KulPrashant,Originally posted in cdnusers.org by lukelang
Power analysis is an estimation of power dissipation, both dynamic and static, of the chip in various operating modes. IR drop analysis deals with the chip's current draw and the associated voltage drop across the power grid, power switches, etc. Since gate delay depends greatly on the applied voltage, it is very important to make sure that a sudden current draw does not reduce the voltage and slow down the gate to the point of circuit failure.
Static power analysis is the calculation of leakage power. A cell dissipates leakage power when voltage is applied even if it is not switching. As the process geometry shrinks, leakage power is becoming a greater percentage of a chip's overall power dissipation. It is something that we cannot ignore. Dynamic power consists of power dissipated inside a cell (mostly due to short-circuit current during switching) and power dissipated to charge/discharge net capacitance. Dynamic power is a function of voltage, toggle rate, and net loading.
Static IR drop analysis is a first-order approximation. It uses the total power dissipation to calculate a constant current draw. This current is then multiplied by the equivalent resistance of the power network to arrive at the voltage drop. As we know, a circuit does not draw constant current. Current draw increases when a cell is switching. (See dynamic power above.) When a group of cells is switching at the same time, it draws a lot of current at that moment in time. Dynamic IR drop analysis deals with the voltage drop of these current surges.
For power analysis, each cell's power dissipation has been characterized in the library (.lib) file. For leakage power, the EDA tool simply adds up the leakage power of each cell. (Note: Leakage power is usually state dependent, so there is a bit of work here.) For dynamic power, the EDA tool either estimates net capacitance before P&R or calculates net capacitance after P&R. The designer has to provide the toggle rate. This can be based on educated guess, experience, simulation, or emulation. The accuracy of the power analysis depends directly on the accuracy of net capacitance and toggle rate.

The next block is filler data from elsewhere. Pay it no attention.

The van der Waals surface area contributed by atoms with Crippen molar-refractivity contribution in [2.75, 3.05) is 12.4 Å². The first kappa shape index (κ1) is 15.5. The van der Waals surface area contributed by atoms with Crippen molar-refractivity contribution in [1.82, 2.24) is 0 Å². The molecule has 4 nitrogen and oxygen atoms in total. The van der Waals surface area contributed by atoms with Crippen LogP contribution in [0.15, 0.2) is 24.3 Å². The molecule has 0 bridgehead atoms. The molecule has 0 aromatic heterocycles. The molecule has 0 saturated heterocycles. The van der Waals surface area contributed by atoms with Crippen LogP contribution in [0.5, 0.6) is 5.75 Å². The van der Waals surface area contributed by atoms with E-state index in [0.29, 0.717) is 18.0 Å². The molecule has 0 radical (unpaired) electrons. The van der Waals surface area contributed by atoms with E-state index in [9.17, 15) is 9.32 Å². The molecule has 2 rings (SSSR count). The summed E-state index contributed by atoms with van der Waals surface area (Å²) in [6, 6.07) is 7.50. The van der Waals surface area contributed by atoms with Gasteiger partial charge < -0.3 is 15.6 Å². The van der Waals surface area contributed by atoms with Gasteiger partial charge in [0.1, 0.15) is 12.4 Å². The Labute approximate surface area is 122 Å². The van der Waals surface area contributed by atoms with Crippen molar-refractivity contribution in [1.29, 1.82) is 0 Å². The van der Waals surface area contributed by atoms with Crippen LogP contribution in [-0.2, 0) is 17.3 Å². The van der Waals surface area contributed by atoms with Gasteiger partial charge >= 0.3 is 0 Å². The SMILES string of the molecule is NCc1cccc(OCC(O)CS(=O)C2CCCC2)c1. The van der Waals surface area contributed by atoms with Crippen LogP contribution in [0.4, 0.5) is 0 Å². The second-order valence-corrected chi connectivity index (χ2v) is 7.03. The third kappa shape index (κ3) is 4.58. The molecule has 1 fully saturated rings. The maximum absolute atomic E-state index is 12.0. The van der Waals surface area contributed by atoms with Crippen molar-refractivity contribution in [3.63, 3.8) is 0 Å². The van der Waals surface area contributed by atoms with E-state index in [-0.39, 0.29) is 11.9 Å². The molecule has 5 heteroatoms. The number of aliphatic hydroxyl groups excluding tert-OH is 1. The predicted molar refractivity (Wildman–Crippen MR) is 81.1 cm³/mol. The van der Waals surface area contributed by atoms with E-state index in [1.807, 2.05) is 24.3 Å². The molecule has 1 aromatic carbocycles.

Power analysis must be considered very early in the design cycle. Typically, 80% of a chip's power is determined at the RTL stage. After that, a design team can only impact 20% of the power. Here are some of the questions that a design team should answer at the architectural stage:
- Which voltage supply should we use?
- Can we achieve lower power with more than one voltage supply?
- Do we have inactive blocks that we can shut off to reduce leakage power?
- If we shut off blocks, are there registers that we have to retain the state?
- Do we have blocks that can run at slower rate in certain modes? Can we reduce the voltage during those modes?
The Cadence low-power solution has been architected to address all of the above issues and more. I would encourage you to visit www.cadence.com/lowpower. Also, CDNLive 2007 Silicon Valley will be starting in less than a week. Low-power design is a major theme of the conference. I will be conducting a low-power techtorial on Sunday, 9/9/07, where the attendees will get hands-on experience with the Cadence low-power solution. There will be lots of papers dealing with all aspects of low-power design. Some will even address design and tapeout experience using the Common Power Format. It should be a great opportunity for anyone interested in low-power design to learn a lot in a short period of time.